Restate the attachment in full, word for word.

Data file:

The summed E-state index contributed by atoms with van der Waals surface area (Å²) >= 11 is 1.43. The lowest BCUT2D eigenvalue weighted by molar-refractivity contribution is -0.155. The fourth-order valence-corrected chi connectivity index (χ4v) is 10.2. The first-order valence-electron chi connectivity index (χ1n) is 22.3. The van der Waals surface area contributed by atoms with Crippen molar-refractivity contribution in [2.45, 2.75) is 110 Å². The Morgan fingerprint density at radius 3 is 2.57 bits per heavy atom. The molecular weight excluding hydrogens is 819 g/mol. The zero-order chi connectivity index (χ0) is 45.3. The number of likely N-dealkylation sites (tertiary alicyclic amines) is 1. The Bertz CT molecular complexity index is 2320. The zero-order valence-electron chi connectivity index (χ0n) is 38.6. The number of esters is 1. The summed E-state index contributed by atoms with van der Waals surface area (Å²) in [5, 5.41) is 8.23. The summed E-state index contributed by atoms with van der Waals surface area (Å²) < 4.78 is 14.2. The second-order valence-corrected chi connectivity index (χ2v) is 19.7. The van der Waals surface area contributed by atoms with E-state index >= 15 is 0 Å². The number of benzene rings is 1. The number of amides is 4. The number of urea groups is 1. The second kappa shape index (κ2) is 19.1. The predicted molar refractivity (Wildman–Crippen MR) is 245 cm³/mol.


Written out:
The summed E-state index contributed by atoms with van der Waals surface area (Å²) >= 11 is 1.43. The lowest BCUT2D eigenvalue weighted by molar-refractivity contribution is -0.155. The fourth-order valence-corrected chi connectivity index (χ4v) is 10.2. The first-order valence-electron chi connectivity index (χ1n) is 22.3. The van der Waals surface area contributed by atoms with Crippen molar-refractivity contribution in [2.45, 2.75) is 110 Å². The Morgan fingerprint density at radius 3 is 2.57 bits per heavy atom. The molecular weight excluding hydrogens is 819 g/mol. The zero-order chi connectivity index (χ0) is 45.3. The number of likely N-dealkylation sites (tertiary alicyclic amines) is 1. The Bertz CT molecular complexity index is 2320. The zero-order valence-electron chi connectivity index (χ0n) is 38.6. The number of esters is 1. The summed E-state index contributed by atoms with van der Waals surface area (Å²) in [5, 5.41) is 8.23. The summed E-state index contributed by atoms with van der Waals surface area (Å²) < 4.78 is 14.2. The second-order valence-corrected chi connectivity index (χ2v) is 19.7. The van der Waals surface area contributed by atoms with E-state index >= 15 is 0 Å². The number of benzene rings is 1. The number of amides is 4. The number of urea groups is 1. The second kappa shape index (κ2) is 19.1. The predicted molar refractivity (Wildman–Crippen MR) is 245 cm³/mol.